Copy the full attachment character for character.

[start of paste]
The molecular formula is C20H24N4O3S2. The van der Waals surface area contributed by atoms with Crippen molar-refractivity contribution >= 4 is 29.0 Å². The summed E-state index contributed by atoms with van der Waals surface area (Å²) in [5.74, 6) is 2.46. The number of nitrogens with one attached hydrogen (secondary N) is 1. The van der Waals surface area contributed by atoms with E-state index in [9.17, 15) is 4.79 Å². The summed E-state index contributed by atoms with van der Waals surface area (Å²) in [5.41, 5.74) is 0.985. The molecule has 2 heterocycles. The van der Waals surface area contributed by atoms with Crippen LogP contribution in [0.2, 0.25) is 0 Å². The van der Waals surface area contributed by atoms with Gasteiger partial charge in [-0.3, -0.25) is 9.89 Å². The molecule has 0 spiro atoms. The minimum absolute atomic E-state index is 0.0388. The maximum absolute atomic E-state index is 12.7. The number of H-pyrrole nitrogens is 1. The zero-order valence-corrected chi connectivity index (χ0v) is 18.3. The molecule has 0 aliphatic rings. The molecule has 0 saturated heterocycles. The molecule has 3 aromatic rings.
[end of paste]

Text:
The molecular formula is C20H24N4O3S2. The van der Waals surface area contributed by atoms with Crippen molar-refractivity contribution >= 4 is 29.0 Å². The summed E-state index contributed by atoms with van der Waals surface area (Å²) in [5.74, 6) is 2.46. The number of nitrogens with one attached hydrogen (secondary N) is 1. The van der Waals surface area contributed by atoms with E-state index in [9.17, 15) is 4.79 Å². The summed E-state index contributed by atoms with van der Waals surface area (Å²) in [5.41, 5.74) is 0.985. The molecule has 2 heterocycles. The van der Waals surface area contributed by atoms with Crippen LogP contribution in [0.2, 0.25) is 0 Å². The van der Waals surface area contributed by atoms with Gasteiger partial charge in [-0.3, -0.25) is 9.89 Å². The molecule has 0 spiro atoms. The minimum absolute atomic E-state index is 0.0388. The maximum absolute atomic E-state index is 12.7. The number of H-pyrrole nitrogens is 1. The zero-order valence-corrected chi connectivity index (χ0v) is 18.3. The molecule has 0 aliphatic rings. The molecule has 0 saturated heterocycles. The molecule has 3 aromatic rings.